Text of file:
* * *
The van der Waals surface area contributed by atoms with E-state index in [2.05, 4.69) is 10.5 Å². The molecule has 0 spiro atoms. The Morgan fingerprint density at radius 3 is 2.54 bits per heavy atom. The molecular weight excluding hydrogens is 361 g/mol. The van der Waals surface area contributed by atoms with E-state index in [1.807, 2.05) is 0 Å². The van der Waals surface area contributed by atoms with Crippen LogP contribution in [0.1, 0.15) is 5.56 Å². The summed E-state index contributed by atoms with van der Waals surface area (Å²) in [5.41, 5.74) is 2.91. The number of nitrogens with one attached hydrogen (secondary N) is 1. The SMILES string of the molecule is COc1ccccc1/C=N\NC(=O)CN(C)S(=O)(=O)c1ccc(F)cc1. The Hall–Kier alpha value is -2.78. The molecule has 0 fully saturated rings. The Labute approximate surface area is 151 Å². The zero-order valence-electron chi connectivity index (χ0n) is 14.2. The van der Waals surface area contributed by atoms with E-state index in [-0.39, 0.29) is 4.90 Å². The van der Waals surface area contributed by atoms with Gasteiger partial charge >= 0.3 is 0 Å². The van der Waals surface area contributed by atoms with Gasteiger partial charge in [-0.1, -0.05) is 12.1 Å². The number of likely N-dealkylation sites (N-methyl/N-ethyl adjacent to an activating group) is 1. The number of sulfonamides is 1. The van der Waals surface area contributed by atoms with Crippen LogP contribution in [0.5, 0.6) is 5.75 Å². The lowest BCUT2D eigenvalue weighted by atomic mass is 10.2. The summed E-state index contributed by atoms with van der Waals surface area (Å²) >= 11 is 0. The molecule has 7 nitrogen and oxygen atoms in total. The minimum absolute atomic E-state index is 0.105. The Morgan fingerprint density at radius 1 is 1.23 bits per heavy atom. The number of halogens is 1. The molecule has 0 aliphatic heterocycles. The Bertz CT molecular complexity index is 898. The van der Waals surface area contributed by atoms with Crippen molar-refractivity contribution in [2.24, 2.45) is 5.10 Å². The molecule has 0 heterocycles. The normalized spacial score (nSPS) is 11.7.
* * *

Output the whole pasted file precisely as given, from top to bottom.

The van der Waals surface area contributed by atoms with E-state index in [2.05, 4.69) is 10.5 Å². The molecule has 0 spiro atoms. The Morgan fingerprint density at radius 3 is 2.54 bits per heavy atom. The molecular weight excluding hydrogens is 361 g/mol. The van der Waals surface area contributed by atoms with E-state index in [1.807, 2.05) is 0 Å². The van der Waals surface area contributed by atoms with Crippen LogP contribution in [0.1, 0.15) is 5.56 Å². The summed E-state index contributed by atoms with van der Waals surface area (Å²) in [5.41, 5.74) is 2.91. The number of nitrogens with one attached hydrogen (secondary N) is 1. The SMILES string of the molecule is COc1ccccc1/C=N\NC(=O)CN(C)S(=O)(=O)c1ccc(F)cc1. The Hall–Kier alpha value is -2.78. The molecule has 0 fully saturated rings. The Labute approximate surface area is 151 Å². The zero-order valence-electron chi connectivity index (χ0n) is 14.2. The van der Waals surface area contributed by atoms with E-state index in [-0.39, 0.29) is 4.90 Å². The van der Waals surface area contributed by atoms with Gasteiger partial charge >= 0.3 is 0 Å². The van der Waals surface area contributed by atoms with Gasteiger partial charge in [-0.1, -0.05) is 12.1 Å². The number of likely N-dealkylation sites (N-methyl/N-ethyl adjacent to an activating group) is 1. The number of sulfonamides is 1. The van der Waals surface area contributed by atoms with Crippen LogP contribution in [0.5, 0.6) is 5.75 Å². The lowest BCUT2D eigenvalue weighted by atomic mass is 10.2. The summed E-state index contributed by atoms with van der Waals surface area (Å²) >= 11 is 0. The molecule has 7 nitrogen and oxygen atoms in total. The minimum absolute atomic E-state index is 0.105. The Morgan fingerprint density at radius 1 is 1.23 bits per heavy atom. The number of halogens is 1. The molecule has 0 aliphatic heterocycles. The Bertz CT molecular complexity index is 898. The van der Waals surface area contributed by atoms with Crippen molar-refractivity contribution in [2.24, 2.45) is 5.10 Å². The molecule has 0 heterocycles. The normalized spacial score (nSPS) is 11.7.